Ranked Choice Voting Explained

Our organization, The Jewish Vote, the electoral arm of Jews for Racial & Economic Justice, was the first group to make ranked endorsements in this election, backing more than one candidate in multiple races to establish a clear progressive lane of top contenders.

LUCAS SHAPIRO & JENNA ROSEN | June 4, 2021 | The Indypendent

New York City faces a historic primary on June 22: For the first time in almost a century, we’ll be using the system known as Ranked Choice Voting. Voters will be able to pick up to five candidates per race, ranking them in order of preference.

While the left has scored major victories in New York in recent years, this election cycle we’ve largely failed to develop effective RCV strategies, coalesce around preferred candidates, or coordinate our opposition to the most dangerous contenders.

Consider the damage that could be done by a mayor in bed with Wall Street, real-estate developers, and the police — a mayor like Andrew Yang or Eric Adams. Now imagine what we could accomplish with a strong progressive mayor alongside a City Council dedicated to co-governance and transformative change.

The turn to RCV, approved by popular referendum in 2019, is forcing candidates, endorsing organizations, and voters to reconsider how we engage in electoral politics.

For voters, this means navigating new and often confusing considerations about who to rank, in what order, and if we should fill all 5 slots in our primary ballots. Generally, it’s good to rank as many candidates you like in order of preference to ensure your ballot has maximum impact. That’s because as votes are counted, the candidate who receives the fewest first-choice votes is eliminated, and their votes are added to their second-choice candidates’ totals. This process repeats until a candidate has received at least 50% of the vote, ensuring that the victor has majoritarian support. If your top two ranked candidates are eliminated early, for example, then your 3rd, and then 4th and 5th ranked choices will be used for each round of redistributing votes to the remaining candidates. In short, you may want to fill your 4th and 5th ranked spots with more centrist candidates to block more rightwing candidates from coming out on top.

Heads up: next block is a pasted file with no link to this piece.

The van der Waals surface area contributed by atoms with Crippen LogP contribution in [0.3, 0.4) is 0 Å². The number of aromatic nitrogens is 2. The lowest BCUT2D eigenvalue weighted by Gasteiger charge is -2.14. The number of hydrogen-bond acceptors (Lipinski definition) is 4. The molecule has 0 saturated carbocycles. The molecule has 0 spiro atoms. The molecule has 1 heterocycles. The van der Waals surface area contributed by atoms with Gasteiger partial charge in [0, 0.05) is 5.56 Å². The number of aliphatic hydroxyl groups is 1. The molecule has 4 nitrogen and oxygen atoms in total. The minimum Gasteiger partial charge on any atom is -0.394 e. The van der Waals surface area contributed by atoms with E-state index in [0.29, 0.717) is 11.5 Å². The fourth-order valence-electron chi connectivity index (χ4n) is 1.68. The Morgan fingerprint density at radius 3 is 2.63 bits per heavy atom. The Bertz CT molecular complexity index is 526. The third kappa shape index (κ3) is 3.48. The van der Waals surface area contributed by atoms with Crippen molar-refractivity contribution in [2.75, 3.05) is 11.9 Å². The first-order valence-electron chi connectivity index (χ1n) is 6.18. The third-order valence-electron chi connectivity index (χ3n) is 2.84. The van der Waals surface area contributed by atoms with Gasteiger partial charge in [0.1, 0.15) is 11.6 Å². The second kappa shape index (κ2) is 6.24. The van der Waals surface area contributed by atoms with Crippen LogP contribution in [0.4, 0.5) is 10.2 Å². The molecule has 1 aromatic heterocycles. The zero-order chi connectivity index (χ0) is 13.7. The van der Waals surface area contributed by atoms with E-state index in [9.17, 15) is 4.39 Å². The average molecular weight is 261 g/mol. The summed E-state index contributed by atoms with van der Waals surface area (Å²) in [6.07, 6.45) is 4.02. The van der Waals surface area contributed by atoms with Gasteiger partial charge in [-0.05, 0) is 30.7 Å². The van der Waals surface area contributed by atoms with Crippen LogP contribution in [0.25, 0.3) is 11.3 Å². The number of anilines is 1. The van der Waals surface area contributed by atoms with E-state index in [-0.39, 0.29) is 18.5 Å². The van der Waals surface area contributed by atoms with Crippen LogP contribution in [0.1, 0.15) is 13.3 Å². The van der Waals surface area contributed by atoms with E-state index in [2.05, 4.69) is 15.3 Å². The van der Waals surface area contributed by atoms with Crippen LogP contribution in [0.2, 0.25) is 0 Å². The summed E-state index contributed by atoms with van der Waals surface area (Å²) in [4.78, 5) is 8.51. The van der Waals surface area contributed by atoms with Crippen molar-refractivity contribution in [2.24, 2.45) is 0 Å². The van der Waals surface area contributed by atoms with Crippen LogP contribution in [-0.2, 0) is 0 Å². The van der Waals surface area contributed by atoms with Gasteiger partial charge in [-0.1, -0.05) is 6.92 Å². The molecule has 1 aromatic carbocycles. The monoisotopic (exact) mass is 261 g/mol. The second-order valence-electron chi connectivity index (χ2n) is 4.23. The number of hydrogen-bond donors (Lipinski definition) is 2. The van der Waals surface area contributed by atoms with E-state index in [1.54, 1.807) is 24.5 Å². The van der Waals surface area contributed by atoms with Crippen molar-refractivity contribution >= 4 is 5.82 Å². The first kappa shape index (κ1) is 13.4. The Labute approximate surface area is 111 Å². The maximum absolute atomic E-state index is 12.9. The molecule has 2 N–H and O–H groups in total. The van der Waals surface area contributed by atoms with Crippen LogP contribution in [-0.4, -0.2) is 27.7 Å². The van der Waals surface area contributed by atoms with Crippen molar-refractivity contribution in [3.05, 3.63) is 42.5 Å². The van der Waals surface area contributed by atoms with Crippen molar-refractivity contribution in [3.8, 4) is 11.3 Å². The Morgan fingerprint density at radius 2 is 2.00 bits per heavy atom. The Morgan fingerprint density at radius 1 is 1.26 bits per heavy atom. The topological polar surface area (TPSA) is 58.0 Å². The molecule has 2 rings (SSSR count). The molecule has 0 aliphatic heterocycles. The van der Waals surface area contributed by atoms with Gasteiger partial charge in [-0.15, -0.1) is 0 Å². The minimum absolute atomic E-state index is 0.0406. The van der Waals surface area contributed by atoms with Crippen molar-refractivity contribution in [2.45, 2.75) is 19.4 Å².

For 501c4 organizations that can endorse candidates, this has meant opting whether to support more than one candidate and whether to rank or co-endorse and allow voters to decide who to put up top their ballots. Our organization, The Jewish Vote, the electoral arm of Jews for Racial & Economic Justice, was the first group to make ranked endorsements in this election, backing more than one candidate in multiple races to establish a clear progressive lane of top contenders. Many NYC political clubs or unions have only endorsed single candidates per race this cycle, eschewing this important strategy.

For candidates, RCV should compel them to tactfully seek allies and expand their base of potential support. In some Council races, we’ve been delighted to see candidates we endorsed for the same seat share space in a comradely fashion, often working together to ensure that one of them defeats a more conservative or machine candidate. But in others, candidates we’ve endorsed have regrettably opted against campaigning in tandem, sharing communication strategies, or other tactics that would increase the likelihood their supporters will rank the two (or three) of them at the top of their ballot.

For our movements and the broad Left, this election cycle is full of promise and peril and the reintroduction of RCV adds a layer of unpredictability. Of the 300+ candidates running for mostly open city council seats, there are dozens of genuine lefties with a real shot at winning. And despite the increasingly dismal mayoral race, polls still show that the majority of city voters embrace a progressive policy vision for our city. How we spend the remaining days of the race could tip the scales towards transformational change and overcome the right-wing, real-estate and corporate PAC money flooding the airwaves and our mailboxes. Deeper structural change historically comes from the bottom up, and the outcome of these races will be pivotal for the next decade of NYC politics. The choice is ours to make.